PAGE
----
by the roes and by the hinds of the field, that ye stir not up, nor awake my love, till he please; See Gill on Sol 2:7.
like pillars of smoke, perfumed with myrrh and frankincense; her heart being inflamed with love to Christ, her affections moved upwards, heavenwards, and were set on things above; and which were sincere and upright, rose up in the form of palm trees, as the word (n) signifies, a very upright tree; and these moved steadily towards Christ, and could not be diverted from him by the winds of temptation, affliction, and persecution; and though there might be some degree of dulness and imperfection in them, hence called "pillars of smoke"; yet being perfumed with the sweet smelling myrrh of Christ's sacrifice, and the incense of his mediation, became acceptable to God. It is added,
with all powders of the merchant: odorous ones, such are the graces of the Spirit, which Christ the merchantman is full of; and makes his people, their affections and prayers, of a sweet smelling savour with. Ben Melech interprets it of garments perfumed with spices; see Psalm 45:8; Some render the words, "above" or "more excellent than all powders of the merchant" (o), druggist or apothecary (p); no such drug nor spice to be found in their shops, that smell so sweet as Christ, his grace and righteousness.
(n) "ut columnae ad formam palmae assurgntes", Buxtorf; "ut palmae", Mercerus, Cocceius; "instar palmarum", Tigurine version, Michaelis. (o) so Junius & Tremellius, Piscator, Schmidt. (p) Sept. "pigmentarii", V. L. Pagninus, Montanus; "pharmacopolae", Tigurine version; "seplasiarii", Mercerus, Cocceius; "aromatarii", Junius & Tremellius, Marckius.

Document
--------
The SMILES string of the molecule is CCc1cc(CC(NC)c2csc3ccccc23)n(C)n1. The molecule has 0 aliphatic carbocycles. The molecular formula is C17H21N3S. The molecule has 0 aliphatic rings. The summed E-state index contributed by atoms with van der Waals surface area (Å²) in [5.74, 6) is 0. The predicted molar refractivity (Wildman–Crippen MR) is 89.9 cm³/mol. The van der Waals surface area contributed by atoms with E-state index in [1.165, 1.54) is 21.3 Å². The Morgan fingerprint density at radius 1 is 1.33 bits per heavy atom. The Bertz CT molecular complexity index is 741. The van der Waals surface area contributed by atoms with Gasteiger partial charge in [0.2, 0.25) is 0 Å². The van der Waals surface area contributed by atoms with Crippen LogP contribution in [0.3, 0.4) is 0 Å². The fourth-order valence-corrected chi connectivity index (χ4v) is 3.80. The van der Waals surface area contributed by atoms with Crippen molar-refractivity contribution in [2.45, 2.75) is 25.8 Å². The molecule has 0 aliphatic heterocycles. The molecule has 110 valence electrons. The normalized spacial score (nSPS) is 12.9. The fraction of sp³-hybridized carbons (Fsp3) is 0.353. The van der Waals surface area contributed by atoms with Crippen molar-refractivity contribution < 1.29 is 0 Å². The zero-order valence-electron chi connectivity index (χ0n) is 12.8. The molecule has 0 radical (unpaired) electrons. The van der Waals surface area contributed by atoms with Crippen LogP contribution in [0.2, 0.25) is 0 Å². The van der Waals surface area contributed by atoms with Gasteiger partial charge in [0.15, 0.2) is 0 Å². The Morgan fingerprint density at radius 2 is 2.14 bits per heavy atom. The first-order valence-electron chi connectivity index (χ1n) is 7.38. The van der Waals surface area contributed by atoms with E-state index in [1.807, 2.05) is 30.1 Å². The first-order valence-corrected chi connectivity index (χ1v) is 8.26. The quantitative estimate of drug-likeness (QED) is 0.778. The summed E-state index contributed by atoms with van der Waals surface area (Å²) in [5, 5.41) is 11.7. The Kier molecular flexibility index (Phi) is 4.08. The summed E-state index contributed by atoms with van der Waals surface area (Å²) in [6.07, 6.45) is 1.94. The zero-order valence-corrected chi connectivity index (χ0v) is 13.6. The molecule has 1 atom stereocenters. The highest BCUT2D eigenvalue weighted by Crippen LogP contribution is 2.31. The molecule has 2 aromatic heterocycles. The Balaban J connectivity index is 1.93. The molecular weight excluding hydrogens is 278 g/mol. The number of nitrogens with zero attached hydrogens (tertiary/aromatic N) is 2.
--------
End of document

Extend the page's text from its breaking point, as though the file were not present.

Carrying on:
threescore valiant men are about it, of the valiant of Israel; ministers of the Gospel, such as are Israelites indeed, faithful and upright; and who are valiant, and heartily concerned for the good and welfare of Christ's people, and are careful that nothing hurt them, nor disturb their rest and repose. In the number of them, the allusion may be to the guard about Solomon's bed; which might consist of so many, partly for the security of his royal person, and partly for grandeur and majesty: and were just double the number of his father's worthies, he excelling him in greatness and glory; though it may be a certain number is put for an uncertain; and this is a competent and sufficient one.
(q) Targum, Aben Ezra, Jarchi, Kimchi, Ben Melech, and Abendana.
being expert in war; in military straits, in the spiritual war against sin, Satan, and the world, in common with other Christians; and in fighting the good fight of faith, against all opposers of the doctrines of the Gospel; knowing how to use to the best advantage the spiritual sword, the Scriptures of truth, to defend the Gospel, and refute error;
every man hath his sword upon his thigh; as a preparation for war, and an indication of readiness to engage in it, Psalm 45:3; for, being on the thigh, it is near, easy to come at, at once upon occasion, and so always in a posture of defence; all which expresses the familiar acquaintance ministers have with the word of God, its nearness, so that they can easily come at it, and furnish themselves with a sufficient proof of truth, and with proper arguments for the refutation of error. And this is done